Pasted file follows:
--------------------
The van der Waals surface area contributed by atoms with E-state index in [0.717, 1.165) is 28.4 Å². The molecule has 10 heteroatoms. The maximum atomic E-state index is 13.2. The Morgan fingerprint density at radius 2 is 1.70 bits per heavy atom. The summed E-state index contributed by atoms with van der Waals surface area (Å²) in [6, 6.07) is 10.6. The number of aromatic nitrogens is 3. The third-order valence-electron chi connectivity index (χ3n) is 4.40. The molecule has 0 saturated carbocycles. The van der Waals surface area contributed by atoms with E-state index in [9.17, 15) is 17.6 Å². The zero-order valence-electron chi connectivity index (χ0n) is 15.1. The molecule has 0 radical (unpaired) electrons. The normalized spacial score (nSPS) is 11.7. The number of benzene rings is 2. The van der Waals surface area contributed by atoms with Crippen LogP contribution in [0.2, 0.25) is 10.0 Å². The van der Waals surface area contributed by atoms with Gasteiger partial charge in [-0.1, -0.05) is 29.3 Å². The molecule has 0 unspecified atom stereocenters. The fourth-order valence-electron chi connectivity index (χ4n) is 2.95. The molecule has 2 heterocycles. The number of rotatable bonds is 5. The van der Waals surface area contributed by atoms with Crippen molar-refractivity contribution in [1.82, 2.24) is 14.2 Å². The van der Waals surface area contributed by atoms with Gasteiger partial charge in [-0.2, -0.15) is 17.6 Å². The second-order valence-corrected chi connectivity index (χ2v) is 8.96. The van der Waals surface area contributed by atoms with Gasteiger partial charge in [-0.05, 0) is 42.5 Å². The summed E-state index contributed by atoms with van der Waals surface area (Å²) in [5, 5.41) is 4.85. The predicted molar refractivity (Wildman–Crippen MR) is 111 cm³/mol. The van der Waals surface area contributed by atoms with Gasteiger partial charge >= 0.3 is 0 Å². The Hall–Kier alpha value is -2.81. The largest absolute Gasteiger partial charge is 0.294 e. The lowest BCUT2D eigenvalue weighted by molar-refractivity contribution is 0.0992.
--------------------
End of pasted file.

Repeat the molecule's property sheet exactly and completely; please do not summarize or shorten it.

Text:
The van der Waals surface area contributed by atoms with E-state index in [0.717, 1.165) is 28.4 Å². The molecule has 10 heteroatoms. The maximum atomic E-state index is 13.2. The Morgan fingerprint density at radius 2 is 1.70 bits per heavy atom. The summed E-state index contributed by atoms with van der Waals surface area (Å²) in [6, 6.07) is 10.6. The number of aromatic nitrogens is 3. The third-order valence-electron chi connectivity index (χ3n) is 4.40. The molecule has 0 saturated carbocycles. The van der Waals surface area contributed by atoms with E-state index in [9.17, 15) is 17.6 Å². The zero-order valence-electron chi connectivity index (χ0n) is 15.1. The molecule has 0 radical (unpaired) electrons. The normalized spacial score (nSPS) is 11.7. The number of benzene rings is 2. The van der Waals surface area contributed by atoms with Crippen LogP contribution in [0.2, 0.25) is 10.0 Å². The van der Waals surface area contributed by atoms with Gasteiger partial charge in [-0.1, -0.05) is 29.3 Å². The molecule has 0 unspecified atom stereocenters. The fourth-order valence-electron chi connectivity index (χ4n) is 2.95. The molecule has 2 heterocycles. The number of rotatable bonds is 5. The van der Waals surface area contributed by atoms with Crippen molar-refractivity contribution in [1.82, 2.24) is 14.2 Å². The van der Waals surface area contributed by atoms with Gasteiger partial charge in [-0.2, -0.15) is 17.6 Å². The second-order valence-corrected chi connectivity index (χ2v) is 8.96. The van der Waals surface area contributed by atoms with Gasteiger partial charge in [-0.05, 0) is 42.5 Å². The summed E-state index contributed by atoms with van der Waals surface area (Å²) in [5, 5.41) is 4.85. The predicted molar refractivity (Wildman–Crippen MR) is 111 cm³/mol. The van der Waals surface area contributed by atoms with Gasteiger partial charge >= 0.3 is 0 Å². The Hall–Kier alpha value is -2.81. The largest absolute Gasteiger partial charge is 0.294 e. The lowest BCUT2D eigenvalue weighted by molar-refractivity contribution is 0.0992.